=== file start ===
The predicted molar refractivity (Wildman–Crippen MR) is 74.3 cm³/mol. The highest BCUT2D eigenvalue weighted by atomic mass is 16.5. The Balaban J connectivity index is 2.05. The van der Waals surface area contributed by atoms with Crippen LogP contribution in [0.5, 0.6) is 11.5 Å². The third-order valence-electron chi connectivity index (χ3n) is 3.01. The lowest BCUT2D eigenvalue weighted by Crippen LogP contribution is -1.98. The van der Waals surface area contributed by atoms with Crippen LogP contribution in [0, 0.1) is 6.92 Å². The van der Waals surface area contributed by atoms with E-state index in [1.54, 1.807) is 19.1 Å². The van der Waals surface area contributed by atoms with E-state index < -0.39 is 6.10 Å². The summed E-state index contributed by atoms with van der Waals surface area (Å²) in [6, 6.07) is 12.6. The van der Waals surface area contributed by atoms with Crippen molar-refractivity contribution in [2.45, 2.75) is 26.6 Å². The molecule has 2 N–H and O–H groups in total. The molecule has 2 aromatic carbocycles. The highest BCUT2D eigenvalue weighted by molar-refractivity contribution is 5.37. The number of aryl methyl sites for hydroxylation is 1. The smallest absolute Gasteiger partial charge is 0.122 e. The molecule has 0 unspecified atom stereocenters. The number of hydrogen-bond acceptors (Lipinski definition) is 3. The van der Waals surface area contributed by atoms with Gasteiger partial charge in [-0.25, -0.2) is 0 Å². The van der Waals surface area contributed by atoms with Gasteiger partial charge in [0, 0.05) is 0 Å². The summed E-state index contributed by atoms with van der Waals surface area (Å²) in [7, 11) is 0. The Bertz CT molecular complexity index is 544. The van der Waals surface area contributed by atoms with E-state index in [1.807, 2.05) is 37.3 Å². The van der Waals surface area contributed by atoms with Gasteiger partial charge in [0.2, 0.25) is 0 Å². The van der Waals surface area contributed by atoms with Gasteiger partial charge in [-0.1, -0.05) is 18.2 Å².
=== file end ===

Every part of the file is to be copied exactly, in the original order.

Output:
The predicted molar refractivity (Wildman–Crippen MR) is 74.3 cm³/mol. The highest BCUT2D eigenvalue weighted by atomic mass is 16.5. The Balaban J connectivity index is 2.05. The van der Waals surface area contributed by atoms with Crippen LogP contribution in [0.5, 0.6) is 11.5 Å². The third-order valence-electron chi connectivity index (χ3n) is 3.01. The lowest BCUT2D eigenvalue weighted by Crippen LogP contribution is -1.98. The van der Waals surface area contributed by atoms with Crippen LogP contribution in [0, 0.1) is 6.92 Å². The van der Waals surface area contributed by atoms with E-state index in [1.54, 1.807) is 19.1 Å². The van der Waals surface area contributed by atoms with E-state index < -0.39 is 6.10 Å². The summed E-state index contributed by atoms with van der Waals surface area (Å²) in [6, 6.07) is 12.6. The van der Waals surface area contributed by atoms with Crippen molar-refractivity contribution in [2.45, 2.75) is 26.6 Å². The molecule has 2 N–H and O–H groups in total. The molecule has 2 aromatic carbocycles. The highest BCUT2D eigenvalue weighted by molar-refractivity contribution is 5.37. The number of aryl methyl sites for hydroxylation is 1. The smallest absolute Gasteiger partial charge is 0.122 e. The molecule has 0 unspecified atom stereocenters. The number of hydrogen-bond acceptors (Lipinski definition) is 3. The van der Waals surface area contributed by atoms with Gasteiger partial charge in [-0.25, -0.2) is 0 Å². The van der Waals surface area contributed by atoms with Gasteiger partial charge in [0, 0.05) is 0 Å². The summed E-state index contributed by atoms with van der Waals surface area (Å²) in [7, 11) is 0. The Bertz CT molecular complexity index is 544. The van der Waals surface area contributed by atoms with E-state index in [1.807, 2.05) is 37.3 Å². The van der Waals surface area contributed by atoms with Gasteiger partial charge in [0.2, 0.25) is 0 Å². The van der Waals surface area contributed by atoms with Gasteiger partial charge in [-0.1, -0.05) is 18.2 Å².